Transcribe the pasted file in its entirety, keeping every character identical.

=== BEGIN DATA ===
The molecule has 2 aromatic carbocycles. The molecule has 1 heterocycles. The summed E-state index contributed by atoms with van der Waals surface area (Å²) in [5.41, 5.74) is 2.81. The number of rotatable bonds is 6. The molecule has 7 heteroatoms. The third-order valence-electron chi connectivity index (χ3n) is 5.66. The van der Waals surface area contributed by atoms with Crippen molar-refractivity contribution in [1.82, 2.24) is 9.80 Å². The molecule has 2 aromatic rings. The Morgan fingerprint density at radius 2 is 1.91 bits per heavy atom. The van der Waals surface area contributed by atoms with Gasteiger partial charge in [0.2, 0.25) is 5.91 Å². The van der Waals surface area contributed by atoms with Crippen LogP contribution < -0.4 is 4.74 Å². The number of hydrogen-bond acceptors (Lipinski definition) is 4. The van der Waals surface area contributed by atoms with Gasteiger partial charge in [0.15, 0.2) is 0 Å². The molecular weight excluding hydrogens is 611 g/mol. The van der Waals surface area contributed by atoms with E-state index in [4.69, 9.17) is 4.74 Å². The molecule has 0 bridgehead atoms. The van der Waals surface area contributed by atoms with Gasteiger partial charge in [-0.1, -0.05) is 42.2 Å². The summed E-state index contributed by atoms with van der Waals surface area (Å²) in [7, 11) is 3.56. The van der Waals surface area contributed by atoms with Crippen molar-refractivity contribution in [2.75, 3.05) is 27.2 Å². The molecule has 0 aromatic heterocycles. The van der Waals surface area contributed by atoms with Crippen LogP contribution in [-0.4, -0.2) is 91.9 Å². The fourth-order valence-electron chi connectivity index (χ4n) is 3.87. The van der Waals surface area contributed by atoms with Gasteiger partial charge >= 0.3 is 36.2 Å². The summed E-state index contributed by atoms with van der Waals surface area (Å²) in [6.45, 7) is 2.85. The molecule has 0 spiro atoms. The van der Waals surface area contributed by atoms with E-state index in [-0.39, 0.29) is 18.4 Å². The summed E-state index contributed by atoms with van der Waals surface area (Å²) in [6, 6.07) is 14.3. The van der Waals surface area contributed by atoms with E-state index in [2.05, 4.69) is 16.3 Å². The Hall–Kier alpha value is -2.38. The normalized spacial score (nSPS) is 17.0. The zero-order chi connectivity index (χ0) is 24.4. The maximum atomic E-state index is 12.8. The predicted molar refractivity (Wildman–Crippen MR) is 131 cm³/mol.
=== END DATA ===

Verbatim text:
The molecule has 2 aromatic carbocycles. The molecule has 1 heterocycles. The summed E-state index contributed by atoms with van der Waals surface area (Å²) in [5.41, 5.74) is 2.81. The number of rotatable bonds is 6. The molecule has 7 heteroatoms. The third-order valence-electron chi connectivity index (χ3n) is 5.66. The van der Waals surface area contributed by atoms with Crippen molar-refractivity contribution in [1.82, 2.24) is 9.80 Å². The molecule has 2 aromatic rings. The Morgan fingerprint density at radius 2 is 1.91 bits per heavy atom. The van der Waals surface area contributed by atoms with Gasteiger partial charge in [0.2, 0.25) is 5.91 Å². The van der Waals surface area contributed by atoms with Crippen LogP contribution < -0.4 is 4.74 Å². The number of hydrogen-bond acceptors (Lipinski definition) is 4. The van der Waals surface area contributed by atoms with Gasteiger partial charge in [0.15, 0.2) is 0 Å². The molecular weight excluding hydrogens is 611 g/mol. The van der Waals surface area contributed by atoms with E-state index in [4.69, 9.17) is 4.74 Å². The molecule has 0 bridgehead atoms. The van der Waals surface area contributed by atoms with Gasteiger partial charge in [-0.1, -0.05) is 42.2 Å². The summed E-state index contributed by atoms with van der Waals surface area (Å²) in [7, 11) is 3.56. The van der Waals surface area contributed by atoms with Crippen molar-refractivity contribution in [2.75, 3.05) is 27.2 Å². The molecule has 0 aromatic heterocycles. The van der Waals surface area contributed by atoms with Crippen LogP contribution in [-0.4, -0.2) is 91.9 Å². The fourth-order valence-electron chi connectivity index (χ4n) is 3.87. The van der Waals surface area contributed by atoms with Gasteiger partial charge >= 0.3 is 36.2 Å². The summed E-state index contributed by atoms with van der Waals surface area (Å²) in [6.45, 7) is 2.85. The molecule has 0 spiro atoms. The van der Waals surface area contributed by atoms with E-state index in [-0.39, 0.29) is 18.4 Å². The summed E-state index contributed by atoms with van der Waals surface area (Å²) in [6, 6.07) is 14.3. The van der Waals surface area contributed by atoms with E-state index in [2.05, 4.69) is 16.3 Å². The Hall–Kier alpha value is -2.38. The normalized spacial score (nSPS) is 17.0. The zero-order chi connectivity index (χ0) is 24.4. The maximum atomic E-state index is 12.8. The predicted molar refractivity (Wildman–Crippen MR) is 131 cm³/mol.